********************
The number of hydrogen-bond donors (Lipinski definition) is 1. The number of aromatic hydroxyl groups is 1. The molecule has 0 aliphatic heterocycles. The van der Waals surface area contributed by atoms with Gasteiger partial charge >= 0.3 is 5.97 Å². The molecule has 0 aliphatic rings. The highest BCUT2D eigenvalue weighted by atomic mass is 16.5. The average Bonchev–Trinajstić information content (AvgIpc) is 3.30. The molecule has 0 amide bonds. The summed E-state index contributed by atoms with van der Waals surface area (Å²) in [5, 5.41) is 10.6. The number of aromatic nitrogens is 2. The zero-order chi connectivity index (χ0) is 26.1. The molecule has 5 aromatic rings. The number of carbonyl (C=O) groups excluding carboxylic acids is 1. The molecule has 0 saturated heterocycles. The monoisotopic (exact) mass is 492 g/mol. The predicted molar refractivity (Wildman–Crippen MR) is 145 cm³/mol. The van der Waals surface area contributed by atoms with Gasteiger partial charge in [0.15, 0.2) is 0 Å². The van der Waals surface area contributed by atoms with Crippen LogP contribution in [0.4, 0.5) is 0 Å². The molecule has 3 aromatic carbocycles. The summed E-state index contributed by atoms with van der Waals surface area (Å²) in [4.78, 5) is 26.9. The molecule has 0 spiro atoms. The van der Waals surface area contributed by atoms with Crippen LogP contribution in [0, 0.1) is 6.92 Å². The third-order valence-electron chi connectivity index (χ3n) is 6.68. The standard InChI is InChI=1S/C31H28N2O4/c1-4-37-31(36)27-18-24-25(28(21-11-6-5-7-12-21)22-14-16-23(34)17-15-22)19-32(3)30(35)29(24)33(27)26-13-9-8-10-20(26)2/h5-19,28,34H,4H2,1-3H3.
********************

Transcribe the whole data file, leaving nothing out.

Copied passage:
The number of hydrogen-bond donors (Lipinski definition) is 1. The number of aromatic hydroxyl groups is 1. The molecule has 0 aliphatic heterocycles. The van der Waals surface area contributed by atoms with Gasteiger partial charge >= 0.3 is 5.97 Å². The molecule has 0 aliphatic rings. The highest BCUT2D eigenvalue weighted by atomic mass is 16.5. The average Bonchev–Trinajstić information content (AvgIpc) is 3.30. The molecule has 0 amide bonds. The summed E-state index contributed by atoms with van der Waals surface area (Å²) in [5, 5.41) is 10.6. The number of aromatic nitrogens is 2. The zero-order chi connectivity index (χ0) is 26.1. The molecule has 5 aromatic rings. The number of carbonyl (C=O) groups excluding carboxylic acids is 1. The molecule has 0 saturated heterocycles. The monoisotopic (exact) mass is 492 g/mol. The predicted molar refractivity (Wildman–Crippen MR) is 145 cm³/mol. The van der Waals surface area contributed by atoms with Gasteiger partial charge in [0.15, 0.2) is 0 Å². The van der Waals surface area contributed by atoms with Crippen LogP contribution in [0.4, 0.5) is 0 Å². The molecule has 3 aromatic carbocycles. The summed E-state index contributed by atoms with van der Waals surface area (Å²) in [4.78, 5) is 26.9. The molecule has 0 spiro atoms. The van der Waals surface area contributed by atoms with Crippen LogP contribution in [0, 0.1) is 6.92 Å². The third-order valence-electron chi connectivity index (χ3n) is 6.68. The standard InChI is InChI=1S/C31H28N2O4/c1-4-37-31(36)27-18-24-25(28(21-11-6-5-7-12-21)22-14-16-23(34)17-15-22)19-32(3)30(35)29(24)33(27)26-13-9-8-10-20(26)2/h5-19,28,34H,4H2,1-3H3.